Last week we set questions that examined a broker's approach to compliance. Here we publish suggested answers with explanations.

1.You are asked to advise a greengrocer with a turnover of £350,000 ...

Last week we set questions that examined a broker's approach to compliance. Here we publish suggested answers with explanations.

1.You are asked to advise a greengrocer with a turnover of £350,000 per annum on insurance matters .Under the FSA 's CP160, what is it proposed that this client will be classed as?

c)A private customer. Strange as it may seem, the FSA is proposing that smaller commercial customers are classed as such. What do you think? Perhaps you could organise a workshop among staff to discuss the implications. That would be quality CPD in itself, but remember to record the outcome.

2.Which of these is not a statutory objective of the FSA under the Financial Services and Markets Act (FSMA)?

b)Promoting practitioner awareness of the financial system. A simple attention to detail type question (very important, for example, when dealing with policy documents that you are not used to).Practitioners should read public documents .Deduct a mark if you feel like complaining that this is unfair. A court will not give you a second chance if you misread something or do not pay attention to detail. Also, in response to those who complain about using 'which are not 'type questions - there are many 'nots' in policy documents.

3.You are a broker and a client tells you about a fact that you believe is material but refuses to disclose that fact to the underwriter. What should you do?

b)a)above and write to the client confirming your view that it should be disclosed. The GISC says that a)is the correct answer, but go further and think risk management. If you chose b)or c)send us your reasoning. Is a broker a party to an insurance contract between the insurer and insured and is the broker not bound by rules of confidentiality?

4.Under a business combined insurance for a company turning over £20m a year,a large theft loss occurs and the insurer avoids the policy due to non-compliance with a stillage warranty. Which of these is correct?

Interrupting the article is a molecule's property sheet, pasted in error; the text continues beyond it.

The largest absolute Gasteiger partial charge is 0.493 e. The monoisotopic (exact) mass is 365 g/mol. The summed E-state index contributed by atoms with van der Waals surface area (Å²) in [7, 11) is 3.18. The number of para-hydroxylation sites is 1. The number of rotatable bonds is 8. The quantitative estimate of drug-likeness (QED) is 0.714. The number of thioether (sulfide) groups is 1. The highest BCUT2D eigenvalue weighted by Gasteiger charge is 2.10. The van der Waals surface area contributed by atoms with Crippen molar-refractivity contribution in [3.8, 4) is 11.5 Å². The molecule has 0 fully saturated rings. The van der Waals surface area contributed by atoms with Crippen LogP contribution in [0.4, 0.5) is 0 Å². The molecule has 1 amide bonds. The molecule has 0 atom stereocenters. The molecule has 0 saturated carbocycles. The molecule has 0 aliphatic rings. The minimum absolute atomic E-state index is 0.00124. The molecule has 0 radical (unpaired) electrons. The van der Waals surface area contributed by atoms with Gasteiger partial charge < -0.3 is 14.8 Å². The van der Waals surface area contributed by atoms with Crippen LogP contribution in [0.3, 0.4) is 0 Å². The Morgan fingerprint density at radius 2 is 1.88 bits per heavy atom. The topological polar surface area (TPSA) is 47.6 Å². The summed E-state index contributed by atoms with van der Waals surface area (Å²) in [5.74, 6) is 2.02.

b)At law the insurer is allowed to do this. It may seem unfair but it is true.

5.As a supervisor you are advised by a member of staff advising the public that they believe that under a 'pairs and sets ' clause, an insurer will pay the full value of a pair of Ming vases when one is destroyed, if the insured hands over the remaining vase to the insurer. You are fully aware that under the standard 'pairs and sets 'clause, the insurer will pay only half the value of the pair even though the remaining vase is worth much less than half the value of the pair. What action should you take?

c)As b)above but make sure that you circulate all relevant staff with a written report of your findings.

The answer is of course subjective but the learning point is about the need for a super- visor to think wider, about what might be an immediate problem and to close gaps in knowledge that might exist beyond the member of staff in question. It also points to the need to respect an apparent lack of knowledge. You may be wrong.

6.Which of these is the most correct definition of a 'notifiable event'under GISC rules?

a)An event which may influence the manner in which the GISC might see fit to supervise a member.

The modern regulator wants you to advise if something has gone seriously wrong and/or you become non-compliant and cannot put things right easily and in a short time.

6*.Which is the correct statement in relation to commissions paid by premium finance organisations to brokers?

c) If the broker is an agent of the insured they could, at law, be deemed a 'secret profit 'if not disclosed.

If you do receive such payments you might do well to clarify the situation with your legal advisers and the regulator. We have heard of brokers asking the finance house to increase the interest charged so that a payment can be made. What do you think of that?

7.The FSA has proposed certain procedures and rules regarding the settlement of claims for private customers. Which of these is not included?

a)Once settlement has been agreed, any payment must follow promptly and at the latest within five working days.